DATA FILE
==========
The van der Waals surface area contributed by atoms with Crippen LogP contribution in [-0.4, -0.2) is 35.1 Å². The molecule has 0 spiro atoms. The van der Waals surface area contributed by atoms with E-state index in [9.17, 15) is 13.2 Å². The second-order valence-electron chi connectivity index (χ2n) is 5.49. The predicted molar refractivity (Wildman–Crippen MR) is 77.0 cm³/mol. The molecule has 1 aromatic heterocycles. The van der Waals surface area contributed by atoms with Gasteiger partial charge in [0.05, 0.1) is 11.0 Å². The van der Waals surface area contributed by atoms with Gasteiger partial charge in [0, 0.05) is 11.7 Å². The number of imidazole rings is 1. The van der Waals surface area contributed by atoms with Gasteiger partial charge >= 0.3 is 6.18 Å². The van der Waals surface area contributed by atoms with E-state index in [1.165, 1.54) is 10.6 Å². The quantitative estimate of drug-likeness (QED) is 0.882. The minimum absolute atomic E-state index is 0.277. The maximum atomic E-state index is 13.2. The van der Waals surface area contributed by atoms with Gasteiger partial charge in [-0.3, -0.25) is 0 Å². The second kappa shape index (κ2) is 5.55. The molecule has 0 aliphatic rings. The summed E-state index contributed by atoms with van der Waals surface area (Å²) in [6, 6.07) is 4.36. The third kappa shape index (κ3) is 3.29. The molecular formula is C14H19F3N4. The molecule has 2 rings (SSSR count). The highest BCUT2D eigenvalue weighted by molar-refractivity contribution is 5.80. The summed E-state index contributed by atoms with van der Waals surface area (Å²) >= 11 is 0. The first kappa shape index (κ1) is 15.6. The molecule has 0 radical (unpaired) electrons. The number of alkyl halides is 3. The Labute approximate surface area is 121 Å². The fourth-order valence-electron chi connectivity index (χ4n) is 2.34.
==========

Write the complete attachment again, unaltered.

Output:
The van der Waals surface area contributed by atoms with Crippen LogP contribution in [-0.4, -0.2) is 35.1 Å². The molecule has 0 spiro atoms. The van der Waals surface area contributed by atoms with E-state index in [9.17, 15) is 13.2 Å². The second-order valence-electron chi connectivity index (χ2n) is 5.49. The predicted molar refractivity (Wildman–Crippen MR) is 77.0 cm³/mol. The molecule has 1 aromatic heterocycles. The van der Waals surface area contributed by atoms with Gasteiger partial charge in [0.05, 0.1) is 11.0 Å². The van der Waals surface area contributed by atoms with Gasteiger partial charge in [0, 0.05) is 11.7 Å². The number of imidazole rings is 1. The van der Waals surface area contributed by atoms with Gasteiger partial charge >= 0.3 is 6.18 Å². The van der Waals surface area contributed by atoms with E-state index in [1.165, 1.54) is 10.6 Å². The quantitative estimate of drug-likeness (QED) is 0.882. The minimum absolute atomic E-state index is 0.277. The maximum atomic E-state index is 13.2. The van der Waals surface area contributed by atoms with Gasteiger partial charge in [-0.3, -0.25) is 0 Å². The second kappa shape index (κ2) is 5.55. The molecule has 0 aliphatic rings. The summed E-state index contributed by atoms with van der Waals surface area (Å²) in [6, 6.07) is 4.36. The third kappa shape index (κ3) is 3.29. The molecular formula is C14H19F3N4. The molecule has 2 rings (SSSR count). The highest BCUT2D eigenvalue weighted by molar-refractivity contribution is 5.80. The summed E-state index contributed by atoms with van der Waals surface area (Å²) >= 11 is 0. The first kappa shape index (κ1) is 15.6. The molecule has 0 radical (unpaired) electrons. The number of alkyl halides is 3. The Labute approximate surface area is 121 Å². The fourth-order valence-electron chi connectivity index (χ4n) is 2.34.